At The Edge Of Time
Review by David on May 12, 2014.
Prior to the release of this album the single A Voice in the Dark certainly raised expectations. The metallic ruthlessness of that track, which harkened back to the aggressive yet dynamically precise spirit of the Nightfall in Middle-Earth, really gave this listener hope that the over-produced and bloated styling of the last two albums had been kicked to the curb in favour of more a more vital and energetic approach. Maybe it was hope after seeing such a great band drift in the direction of irrelevance, but whatever it was this album doesn’t restore the faith in the way I’d hoped for.
Sacred Worlds, the lead-off track, wasn’t actually composed for this album, rather a video game soundtrack. Curiously the band decided it would be a fitting opener, orchestral sections were glued to it and it was glued to the track-listing. Odd for the band to do this because even with (or perhaps, because of) the orchestral additions it seems more like a song unto itself rather than part of a greater work. This is pretty much symptomatic of the greater issues with the album, the tendency to overdo things and lose focus of the larger picture.
The album doesn’t really kick into gear until Road of no Release (sneaky reprise of the closing piano part from The Eldar) which is somewhat subtle in its delivery, snaking through a variety of riffs and tempos to build up into a fantastically drawn out chorus. Subsequent tracks, however, see layer upon layer of orchestration build up and for all the coatings the overwhelming feeling is that underneath it all is not a great deal of anything. That’s not to say there aren’t good ideas; for instance at its heart the folksy charm of Curse My Name is quite endearing, but it overextends itself with synths and vocal layers into oblivion.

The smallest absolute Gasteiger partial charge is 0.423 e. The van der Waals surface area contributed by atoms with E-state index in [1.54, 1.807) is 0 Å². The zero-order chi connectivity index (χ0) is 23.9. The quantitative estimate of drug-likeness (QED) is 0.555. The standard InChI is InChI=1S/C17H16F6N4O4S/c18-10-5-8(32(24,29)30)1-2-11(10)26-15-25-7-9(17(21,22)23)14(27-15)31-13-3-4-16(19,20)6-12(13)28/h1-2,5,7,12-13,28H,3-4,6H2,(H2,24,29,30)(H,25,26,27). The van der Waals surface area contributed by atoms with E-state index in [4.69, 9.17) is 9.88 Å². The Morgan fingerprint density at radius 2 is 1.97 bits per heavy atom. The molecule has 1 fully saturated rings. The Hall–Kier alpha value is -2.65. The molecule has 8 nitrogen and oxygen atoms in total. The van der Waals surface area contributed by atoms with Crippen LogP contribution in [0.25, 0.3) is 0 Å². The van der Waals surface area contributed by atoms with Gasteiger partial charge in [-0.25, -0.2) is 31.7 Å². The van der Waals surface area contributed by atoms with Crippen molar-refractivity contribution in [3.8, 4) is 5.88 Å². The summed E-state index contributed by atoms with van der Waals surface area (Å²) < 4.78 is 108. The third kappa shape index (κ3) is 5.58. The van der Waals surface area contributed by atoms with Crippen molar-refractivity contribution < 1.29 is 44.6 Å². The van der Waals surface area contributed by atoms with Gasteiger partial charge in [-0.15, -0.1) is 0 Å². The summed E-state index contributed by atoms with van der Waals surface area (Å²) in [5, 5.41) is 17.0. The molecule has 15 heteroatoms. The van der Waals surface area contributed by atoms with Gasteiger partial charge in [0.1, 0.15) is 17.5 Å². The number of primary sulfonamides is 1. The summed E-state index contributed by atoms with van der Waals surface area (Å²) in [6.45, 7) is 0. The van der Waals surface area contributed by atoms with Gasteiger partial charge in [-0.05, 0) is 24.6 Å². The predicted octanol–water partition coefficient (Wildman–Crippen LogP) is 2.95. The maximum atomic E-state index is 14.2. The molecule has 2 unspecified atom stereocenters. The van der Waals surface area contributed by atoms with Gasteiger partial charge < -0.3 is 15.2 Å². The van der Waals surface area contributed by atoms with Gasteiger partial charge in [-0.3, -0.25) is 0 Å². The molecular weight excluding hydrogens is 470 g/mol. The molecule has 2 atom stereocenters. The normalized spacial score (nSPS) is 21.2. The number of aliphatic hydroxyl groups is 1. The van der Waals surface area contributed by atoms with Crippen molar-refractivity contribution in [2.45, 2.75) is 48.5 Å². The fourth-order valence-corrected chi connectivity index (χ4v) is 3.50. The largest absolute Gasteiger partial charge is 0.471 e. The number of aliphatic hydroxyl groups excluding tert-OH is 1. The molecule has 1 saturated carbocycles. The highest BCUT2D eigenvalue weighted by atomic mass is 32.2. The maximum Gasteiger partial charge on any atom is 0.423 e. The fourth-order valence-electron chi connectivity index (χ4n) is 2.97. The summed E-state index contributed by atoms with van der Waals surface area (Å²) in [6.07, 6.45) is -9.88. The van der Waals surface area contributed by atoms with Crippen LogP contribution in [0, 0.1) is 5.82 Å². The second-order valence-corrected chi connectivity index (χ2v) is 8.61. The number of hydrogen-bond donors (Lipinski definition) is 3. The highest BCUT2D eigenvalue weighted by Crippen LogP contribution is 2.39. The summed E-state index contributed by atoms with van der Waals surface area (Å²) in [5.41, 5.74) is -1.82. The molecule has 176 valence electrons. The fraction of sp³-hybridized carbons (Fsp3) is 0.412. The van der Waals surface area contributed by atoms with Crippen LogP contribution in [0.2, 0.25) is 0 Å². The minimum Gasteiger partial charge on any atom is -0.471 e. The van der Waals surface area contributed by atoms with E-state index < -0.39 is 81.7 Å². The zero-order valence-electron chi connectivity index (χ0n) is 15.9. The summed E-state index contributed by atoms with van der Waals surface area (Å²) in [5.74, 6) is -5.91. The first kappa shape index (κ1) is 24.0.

It’s not really until A Voice in the Dark that all the layers of gloss are stripped back and the heavy metal beast is revealed. The precise and energetic riffs spin out of control and Hansi’s vocals are unleashed to their full glorious extent, something that was sorely lacking up until this point. The passion in the delivery is breath-taking and in the context of previous tracks so desperately needed, to the point that the five and a half minutes don’t seem to be nearly enough. Then the album closes out with Wheel of Time, a track that manages to convey cinematic overtones around a much more solid framework, a fine closer that really throws out some tidy riffing and dynamic flow.
Whereas the previous two albums just felt like so much hot air, this one is so much more frustrating a collection to listen to. In amongst all the overworked fluff there are some ideas that could have been a part of good foundations instead of being used to prop up all the pomp. There is clearly still creativity and passion on display here, but somewhere in the process it seems to have mostly been drowned out by the little bit here and the little bit there that got draped around it.
Rating: 4 out of 10